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The Friday Times

Published Date: Feb 15, 2013

Cutthroat campaigns

Three
out of five scenarios forecast by the Sustainable Development Policy Institute
(SDPI) predict another term in power for the People’s Party, but it has to rely
heavily on coalition support like it did after the 2008 general elections.

The next elections are likely in less than four months, if the democratic
process is not disrupted. Surveys show that the popularity of all mainstream
political parties continues to fluctuate.

According
to one probable scenario, the Pakistan People’s Party (PPP) – along with its
allies Awami National Party (ANP), Muttahida Quami Movement (MQM) and the
Pakistan Muslim League-Quaid (PML-Q) – will secure 38.1 percent of the total
votes cast, compared with a possible grand anti-PPP alliance securing 29.5
percent, said Dr Abid Suleri, executive director at the SDPI. This scenario
assumes Imran Khan’s Pakistan Tehrik-e-Insaf (PTI) will not join the anti-PPP
alliance.

Another
possibility is that the Pakistan Muslim League-Nawaz (PML-N) and the PTI form
an anti-PPP alliance and are supported by Jamaat-e-Islami and other likeminded
groups. They would secure 45 percent of the total votes polled and beat the
PPP. But it looks unlikely given the political animosity between the PML-N and the
PTI.

Earlier,
an International Republican Institute (IRI) survey showed that PML-N was the
most popular party in Pakistan, followed by the PTI and the PPP.

The
most recent SDPI survey shows the PPP is in the lead, followed by the PML-N and
the PTI.

Of
those respondents who confirmed to be registered voters, 29 percent said they
wanted to vote for the PPP, 24.7 percent said they would vote for the PML-N,
and 20.3 percent said they would vote for the PTI.

"Surveys
are carried out regularly. That’s no big deal. But we will sweep the
polls," said Shafqat Mehmood, the PTI spokesman. PML-N spokesman Ahsan
Iqbal questioned the authenticity of the SDPI survey. Both the PML-N and the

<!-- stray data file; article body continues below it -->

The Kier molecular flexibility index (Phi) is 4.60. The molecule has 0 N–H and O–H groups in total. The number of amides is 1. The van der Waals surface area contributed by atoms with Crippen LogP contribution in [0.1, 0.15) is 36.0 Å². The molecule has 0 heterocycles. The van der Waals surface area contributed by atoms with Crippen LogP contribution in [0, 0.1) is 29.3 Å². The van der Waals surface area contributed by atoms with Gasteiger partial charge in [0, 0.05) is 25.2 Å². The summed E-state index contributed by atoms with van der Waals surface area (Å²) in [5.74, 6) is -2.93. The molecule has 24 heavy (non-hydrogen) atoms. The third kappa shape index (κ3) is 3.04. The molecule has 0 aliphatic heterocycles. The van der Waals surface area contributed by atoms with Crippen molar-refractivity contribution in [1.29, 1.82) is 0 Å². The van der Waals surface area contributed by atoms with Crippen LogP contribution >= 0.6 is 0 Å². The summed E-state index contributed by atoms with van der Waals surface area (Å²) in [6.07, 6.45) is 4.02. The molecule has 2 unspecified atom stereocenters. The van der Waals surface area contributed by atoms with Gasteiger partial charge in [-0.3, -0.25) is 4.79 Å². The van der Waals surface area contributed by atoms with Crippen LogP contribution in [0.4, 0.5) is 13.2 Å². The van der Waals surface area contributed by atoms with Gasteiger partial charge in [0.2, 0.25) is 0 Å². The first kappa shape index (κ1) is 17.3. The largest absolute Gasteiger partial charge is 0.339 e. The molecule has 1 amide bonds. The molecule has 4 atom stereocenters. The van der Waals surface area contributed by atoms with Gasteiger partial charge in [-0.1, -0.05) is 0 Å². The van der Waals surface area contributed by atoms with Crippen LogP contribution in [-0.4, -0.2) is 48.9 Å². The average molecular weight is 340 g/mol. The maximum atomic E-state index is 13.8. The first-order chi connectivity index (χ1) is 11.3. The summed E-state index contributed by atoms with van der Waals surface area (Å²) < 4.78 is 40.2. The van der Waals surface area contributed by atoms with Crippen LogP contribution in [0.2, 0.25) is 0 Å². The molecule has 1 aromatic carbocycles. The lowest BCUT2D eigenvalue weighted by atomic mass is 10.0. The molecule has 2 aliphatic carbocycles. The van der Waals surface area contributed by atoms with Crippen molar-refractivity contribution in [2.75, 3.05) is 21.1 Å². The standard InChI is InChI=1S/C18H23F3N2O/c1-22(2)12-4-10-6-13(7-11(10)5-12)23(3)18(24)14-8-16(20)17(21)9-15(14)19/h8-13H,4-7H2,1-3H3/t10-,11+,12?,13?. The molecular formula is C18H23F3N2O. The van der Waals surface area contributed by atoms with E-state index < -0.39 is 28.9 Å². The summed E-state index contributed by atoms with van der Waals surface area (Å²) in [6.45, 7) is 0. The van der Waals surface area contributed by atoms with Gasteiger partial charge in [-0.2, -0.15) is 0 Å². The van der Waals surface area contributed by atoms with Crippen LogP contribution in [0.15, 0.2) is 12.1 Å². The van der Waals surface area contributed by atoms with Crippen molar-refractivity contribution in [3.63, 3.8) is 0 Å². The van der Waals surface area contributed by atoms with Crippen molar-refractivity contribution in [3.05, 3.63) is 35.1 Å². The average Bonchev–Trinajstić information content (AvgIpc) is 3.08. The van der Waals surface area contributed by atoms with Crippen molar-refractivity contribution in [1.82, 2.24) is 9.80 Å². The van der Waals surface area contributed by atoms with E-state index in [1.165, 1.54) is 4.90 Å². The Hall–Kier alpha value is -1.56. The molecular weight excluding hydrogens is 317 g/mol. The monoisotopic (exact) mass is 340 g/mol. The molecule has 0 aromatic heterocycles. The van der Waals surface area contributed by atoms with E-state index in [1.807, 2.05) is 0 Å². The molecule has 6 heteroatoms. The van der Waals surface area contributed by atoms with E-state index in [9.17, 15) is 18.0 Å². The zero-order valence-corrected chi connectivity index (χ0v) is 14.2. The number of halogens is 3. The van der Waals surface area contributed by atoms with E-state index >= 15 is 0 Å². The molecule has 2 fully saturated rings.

PTI believe they are set for a big victory.

PTI
claims 87 percent of the people of Pakistan were angry with those who had
"repeatedly betrayed them, plundered the national wealth and brought the
country on the edge of a deep chasm". Their spokesman said the survey was
not to be taken seriously, and that his party had its own mechanism of gauging
public opinion.

Ahsan
Iqbal said the survey contradicted the results of previous surveys done by the
IRI and Gallup Pakistan. Both the surveys had shown PML-N to be the most
popular political party in Pakistan. He said the SDPI survey was carried out on
an ethnic basis, which made it faulty. "Voters in Pakistan are divided
along provincial lines." Ahsan Iqbal said voters were so angry with the
incumbent government that they would never give them another chance.

The
PML-N is likely to win around 120 seats in Punjab, seven in Sindh, 10 in Khyber
Pakhtunkhwa and three in Balochistan, he said, easily getting to the 172
required to make a government, with the support of its allies.

The
SDPI survey analyzed allegiance of voters on ethnic lines showing 55 percent of
Sindhi voters would vote for the PPP. Poverty, corruption, the power crises,
illiteracy and extremism were found to be the five issues most crucial to the
voters. But none of these issues secured more than 17 percent votes, indicating
a divided electorate.

A
promising trend was that 94 percent of the respondents said they had registered
to vote in the elections. Traditionally, turnout remains low in general
elections in Pakistan.

Dr Suleri said politics in Pakistan were uncertain. He said no single party
would win the elections or get a simple majority, but the PPP and its allies
were likely to get another term. Whoever formed the government, he said, would
have to deal with a very strong opposition.

Amir
Mateen, an Islamabad-based analyst, said political parties would do anything
that would help them win the elections. He said PML-N chief Nawaz Sharif, who
had claimed he would follow principles, has now gone back to the traditional
politics of ‘electables’. PTI chief Imran Khan had promised he would reject
traditional politics, but eventually welcomed many traditional politicians in
his party.

The
ruling PPP has raised the issue of the South Punjab province just before the
elections, apparently for political leverage.

General
elections in Pakistan have usually been unpredictable. In 1988, the PPP braved
all odds to come into power. Similarly, it upstaged the show of pro-Musharraf
political forces in the 2008 general elections. Analysts expect the 2013
elections to be cutthroat.